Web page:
In theory, there is no difference between theory and practice. In practice, there is.
-Yogi Berra

Financial planning has an identity problem. It does not know what it is. Let's face it: Neither do its practitioners.

Is financial planning an elegant delivery system for financial services industry product? Or is it an authentic profession with fiduciary level accountability? Who knows? Rival theories bounce off the walls and collide in midair, but there are no containers to hold them.

The profession is the offspring of many, but it sorely lacks a sense of self. Like an orphaned prodigy, financial planning has been nurtured by hundreds of well-intentioned aunts and uncles, all with different messages and motives. Our ostensible academics are also the unclaimed stepchildren of those aunts and uncles, all with better things to do than address the needs of a profession dedicated to individuals and their well-being. Unfortunately, this means we have developed virtually no functional or identifiable theory.

It is too bad for us. Without such theory and the development of attendant philosophies, models, concepts, principles, techniques and systems, it is effectively impossible for the profession to grow and mature into its full potential. Instead, our situation is a bit like that old television show, What's My Line? This was the game show where three plausible individuals each introduced themselves with the same name and a straight face claiming the identity of the special individual of notable achievement. "I am the real financial planner." "I am the real financial planner." "I am the real financial planner."

Under current theory, how could we know? Rather, we are left to talk past each other in terms of products, expansions of net worth, holistic practices, AUM, compensation modalities, fiduciary duties, sustainability and so forth and so on. These are issues that might matter, but they are merely collateral to our essence, regrettably pitting good folks against each other. Yet rather than making professional dialogue and exploration as productive as possible, we are unfortunately limited in our abilities to hold the sorts of conversations that enable us to grow individually and as a group.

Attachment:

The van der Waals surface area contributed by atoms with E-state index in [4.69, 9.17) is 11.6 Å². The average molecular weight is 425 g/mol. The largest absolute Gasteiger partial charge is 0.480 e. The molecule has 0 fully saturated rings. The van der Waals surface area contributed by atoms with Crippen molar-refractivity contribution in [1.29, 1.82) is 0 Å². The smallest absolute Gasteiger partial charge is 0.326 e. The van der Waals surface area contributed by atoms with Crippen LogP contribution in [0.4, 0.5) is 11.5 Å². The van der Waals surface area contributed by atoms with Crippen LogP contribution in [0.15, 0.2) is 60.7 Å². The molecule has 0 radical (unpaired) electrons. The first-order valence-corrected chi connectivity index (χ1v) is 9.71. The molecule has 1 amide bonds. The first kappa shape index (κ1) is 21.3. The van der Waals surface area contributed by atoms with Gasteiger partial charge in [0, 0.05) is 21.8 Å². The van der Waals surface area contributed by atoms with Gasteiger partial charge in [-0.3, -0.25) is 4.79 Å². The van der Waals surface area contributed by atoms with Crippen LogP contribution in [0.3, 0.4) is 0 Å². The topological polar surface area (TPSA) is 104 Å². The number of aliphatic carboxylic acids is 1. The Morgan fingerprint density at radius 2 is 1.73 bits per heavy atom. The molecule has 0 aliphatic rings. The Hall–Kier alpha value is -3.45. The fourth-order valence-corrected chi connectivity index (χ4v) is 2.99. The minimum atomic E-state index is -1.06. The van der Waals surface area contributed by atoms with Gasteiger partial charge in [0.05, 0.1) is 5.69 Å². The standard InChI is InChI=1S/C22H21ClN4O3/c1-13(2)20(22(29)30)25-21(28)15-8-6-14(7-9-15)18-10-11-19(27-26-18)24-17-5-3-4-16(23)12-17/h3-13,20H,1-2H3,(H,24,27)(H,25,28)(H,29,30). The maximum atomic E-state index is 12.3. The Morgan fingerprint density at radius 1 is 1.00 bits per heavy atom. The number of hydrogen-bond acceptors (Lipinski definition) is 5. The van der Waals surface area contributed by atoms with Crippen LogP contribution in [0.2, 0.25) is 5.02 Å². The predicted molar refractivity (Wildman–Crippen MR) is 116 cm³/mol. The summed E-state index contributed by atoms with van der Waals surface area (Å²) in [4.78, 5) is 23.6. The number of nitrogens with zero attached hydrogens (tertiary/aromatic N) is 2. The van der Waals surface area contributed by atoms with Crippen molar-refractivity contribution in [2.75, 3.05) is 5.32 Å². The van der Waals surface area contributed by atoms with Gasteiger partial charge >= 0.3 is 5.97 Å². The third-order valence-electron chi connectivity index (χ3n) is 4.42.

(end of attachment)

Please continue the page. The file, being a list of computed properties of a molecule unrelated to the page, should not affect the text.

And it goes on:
Without proper theory, how can we understand our profession's mission, context and function? At the end of the day, how can we know its purpose? What is its point? Lest you doubt the confusion, try playing the "I am the real financial planner" game in any professional gathering.

We operate in a complex world where everyone else asserts their theories and creates realities that affect our work ... but it seems like we just ... kind ... of ... don't ... get what that means to us. We can't exactly put it into words. We know what we mean, but we don't. We know what it means to "get it," but, again, we don't. We listen to the economists blather on about consumer whatever but we don't talk back when their theories offend our notions of truth or relevance to the daily lives of our clients. It is the same with the politicians, the academics, the pundits, the executives, the marketers, the media ... namely all the folks who would set the world's agendas for our work. They act like they know, but they don't know.

Of course, when it is all said and done, this is mostly on us. We don't step up and we don't talk back even though these don't capture essential aspects of financial planning.

Take jobs. It is one thing to be "pro" job growth and talk passionately of "hard-working Americans." It is entirely another to be out of work, with yesterday's skills and habits, a scared spouse, an underwater house and a hungry family while living in an economically depressed part of the country. You can even believe in the macroeconomic joys of "creative destruction," at least until it is your life that gets in the way of those tempestuous forces.